Robert M. Hauser
University of Wisconsin
Dr. Hauser introduced his presentation as a “survey of surveys”—in particular, of major longitudinal surveys. First he described their features:
They represent real populations, either regional or national.
The number of cases is large, usually several thousand households or persons.
Their content covers a wide window in time, preferably decades rather than years.
They measure key variables in multiple content domains and thus invite multidisciplinary research.
The same variables are measured repeatedly across time, or retrospective histories are obtained.
The remainder of this “survey of [major longitudinal] surveys” would proceed in the following order: the big ones, epidemiological panel studies, some small (but good) ones, past or lost ones, offshore properties, and future prospects.
These include the Health and Retirement Survey, the Longitudinal Studies of Aging, the National Long-Term Care Survey, the National Sur-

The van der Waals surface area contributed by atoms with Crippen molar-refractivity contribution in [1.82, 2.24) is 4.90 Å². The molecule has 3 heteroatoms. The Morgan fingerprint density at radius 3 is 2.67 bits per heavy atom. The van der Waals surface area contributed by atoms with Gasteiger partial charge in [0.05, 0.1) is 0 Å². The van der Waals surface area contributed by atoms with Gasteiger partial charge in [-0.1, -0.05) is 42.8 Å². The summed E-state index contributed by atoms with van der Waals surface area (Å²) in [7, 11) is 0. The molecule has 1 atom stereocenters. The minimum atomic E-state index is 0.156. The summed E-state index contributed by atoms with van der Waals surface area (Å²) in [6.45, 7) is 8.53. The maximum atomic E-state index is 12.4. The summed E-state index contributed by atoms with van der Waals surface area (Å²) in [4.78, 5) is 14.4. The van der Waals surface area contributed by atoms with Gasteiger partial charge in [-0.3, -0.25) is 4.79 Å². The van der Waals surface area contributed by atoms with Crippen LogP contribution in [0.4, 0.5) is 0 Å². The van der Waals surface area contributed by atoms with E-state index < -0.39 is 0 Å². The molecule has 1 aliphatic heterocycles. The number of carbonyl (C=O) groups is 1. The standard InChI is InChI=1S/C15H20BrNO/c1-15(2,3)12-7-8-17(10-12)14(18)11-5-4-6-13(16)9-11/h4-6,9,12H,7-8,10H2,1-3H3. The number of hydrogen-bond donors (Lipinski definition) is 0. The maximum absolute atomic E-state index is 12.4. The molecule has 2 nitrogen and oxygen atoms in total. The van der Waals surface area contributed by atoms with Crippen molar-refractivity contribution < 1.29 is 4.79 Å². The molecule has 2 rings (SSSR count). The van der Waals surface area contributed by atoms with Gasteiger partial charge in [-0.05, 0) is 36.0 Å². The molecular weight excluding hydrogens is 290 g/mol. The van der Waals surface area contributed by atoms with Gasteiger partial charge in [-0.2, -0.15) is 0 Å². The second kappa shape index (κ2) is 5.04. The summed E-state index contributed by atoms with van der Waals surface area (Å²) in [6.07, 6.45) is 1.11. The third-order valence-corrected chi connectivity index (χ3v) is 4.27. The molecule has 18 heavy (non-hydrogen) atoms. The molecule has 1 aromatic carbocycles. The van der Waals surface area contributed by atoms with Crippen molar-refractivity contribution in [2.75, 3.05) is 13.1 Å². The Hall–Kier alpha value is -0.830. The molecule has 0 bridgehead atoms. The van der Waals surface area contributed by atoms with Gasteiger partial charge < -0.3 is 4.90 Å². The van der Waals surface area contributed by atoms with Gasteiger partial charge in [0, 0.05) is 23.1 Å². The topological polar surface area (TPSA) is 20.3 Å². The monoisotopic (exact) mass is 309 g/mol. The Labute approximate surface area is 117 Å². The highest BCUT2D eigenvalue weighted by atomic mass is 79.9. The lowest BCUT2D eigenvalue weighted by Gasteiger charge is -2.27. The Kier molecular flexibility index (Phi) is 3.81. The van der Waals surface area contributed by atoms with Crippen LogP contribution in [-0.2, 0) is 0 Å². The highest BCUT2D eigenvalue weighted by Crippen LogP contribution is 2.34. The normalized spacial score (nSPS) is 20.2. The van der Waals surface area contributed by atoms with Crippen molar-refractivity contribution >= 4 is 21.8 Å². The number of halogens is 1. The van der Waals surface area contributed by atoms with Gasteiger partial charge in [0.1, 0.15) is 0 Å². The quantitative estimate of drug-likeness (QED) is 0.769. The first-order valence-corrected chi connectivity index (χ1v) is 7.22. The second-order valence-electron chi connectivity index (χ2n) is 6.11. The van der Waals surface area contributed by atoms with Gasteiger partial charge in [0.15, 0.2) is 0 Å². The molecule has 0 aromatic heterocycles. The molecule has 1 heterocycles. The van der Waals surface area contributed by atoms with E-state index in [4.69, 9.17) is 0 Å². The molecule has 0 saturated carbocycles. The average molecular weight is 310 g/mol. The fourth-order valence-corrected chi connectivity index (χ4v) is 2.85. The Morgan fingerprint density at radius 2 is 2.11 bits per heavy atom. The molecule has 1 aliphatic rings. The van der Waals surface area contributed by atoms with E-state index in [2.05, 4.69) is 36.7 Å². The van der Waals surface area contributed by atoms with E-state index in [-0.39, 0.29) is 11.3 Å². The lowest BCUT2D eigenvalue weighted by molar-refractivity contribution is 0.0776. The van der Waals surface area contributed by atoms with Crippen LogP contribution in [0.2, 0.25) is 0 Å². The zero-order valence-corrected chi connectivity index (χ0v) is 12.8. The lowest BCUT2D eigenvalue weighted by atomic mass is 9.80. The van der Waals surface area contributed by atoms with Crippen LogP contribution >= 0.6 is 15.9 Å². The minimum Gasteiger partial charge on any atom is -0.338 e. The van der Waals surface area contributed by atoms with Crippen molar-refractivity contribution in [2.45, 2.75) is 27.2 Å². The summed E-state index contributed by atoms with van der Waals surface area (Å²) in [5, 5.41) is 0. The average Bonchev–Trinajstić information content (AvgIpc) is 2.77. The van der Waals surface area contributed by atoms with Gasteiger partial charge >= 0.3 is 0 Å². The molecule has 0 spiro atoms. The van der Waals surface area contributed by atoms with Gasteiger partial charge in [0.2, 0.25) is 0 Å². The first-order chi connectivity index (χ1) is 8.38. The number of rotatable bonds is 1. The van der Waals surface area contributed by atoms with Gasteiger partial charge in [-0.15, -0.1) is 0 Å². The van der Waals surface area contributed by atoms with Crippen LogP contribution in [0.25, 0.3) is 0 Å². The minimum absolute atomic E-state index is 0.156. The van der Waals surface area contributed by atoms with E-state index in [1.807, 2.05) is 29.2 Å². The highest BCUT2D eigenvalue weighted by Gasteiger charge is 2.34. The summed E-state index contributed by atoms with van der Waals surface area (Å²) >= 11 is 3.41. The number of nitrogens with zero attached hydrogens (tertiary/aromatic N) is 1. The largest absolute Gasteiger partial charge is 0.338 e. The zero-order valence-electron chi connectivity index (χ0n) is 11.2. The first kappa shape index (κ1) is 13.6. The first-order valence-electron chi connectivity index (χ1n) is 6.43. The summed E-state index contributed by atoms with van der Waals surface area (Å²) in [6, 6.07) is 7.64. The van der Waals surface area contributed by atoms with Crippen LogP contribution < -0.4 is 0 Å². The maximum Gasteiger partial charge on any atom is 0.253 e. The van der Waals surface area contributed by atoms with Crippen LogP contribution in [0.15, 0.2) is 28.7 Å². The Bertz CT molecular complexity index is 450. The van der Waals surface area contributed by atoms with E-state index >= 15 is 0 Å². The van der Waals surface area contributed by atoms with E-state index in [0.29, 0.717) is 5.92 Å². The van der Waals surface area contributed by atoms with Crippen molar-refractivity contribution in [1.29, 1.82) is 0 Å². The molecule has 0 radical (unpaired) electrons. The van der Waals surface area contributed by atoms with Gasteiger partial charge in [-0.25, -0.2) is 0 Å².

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Investments in Longitudinal Surveys, Databases, Advanced Statistical Research, and Computation Technology Robert M. Hauser University of Wisconsin Dr. Hauser introduced his presentation as a “survey of surveys”—in particular, of major longitudinal surveys. First he described their features: They represent real populations, either regional or national. The number of cases is large, usually several thousand households or persons. Their content covers a wide window in time, preferably decades rather than years. They measure key variables in multiple content domains and thus invite multidisciplinary research. The same variables are measured repeatedly across time, or retrospective histories are obtained. The remainder of this “survey of [major longitudinal] surveys” would proceed in the following order: the big ones, epidemiological panel studies, some small (but good) ones, past or lost ones, offshore properties, and future prospects. THE BIG ONES These include the Health and Retirement Survey, the Longitudinal Studies of Aging, the National Long-Term Care Survey, the National Sur-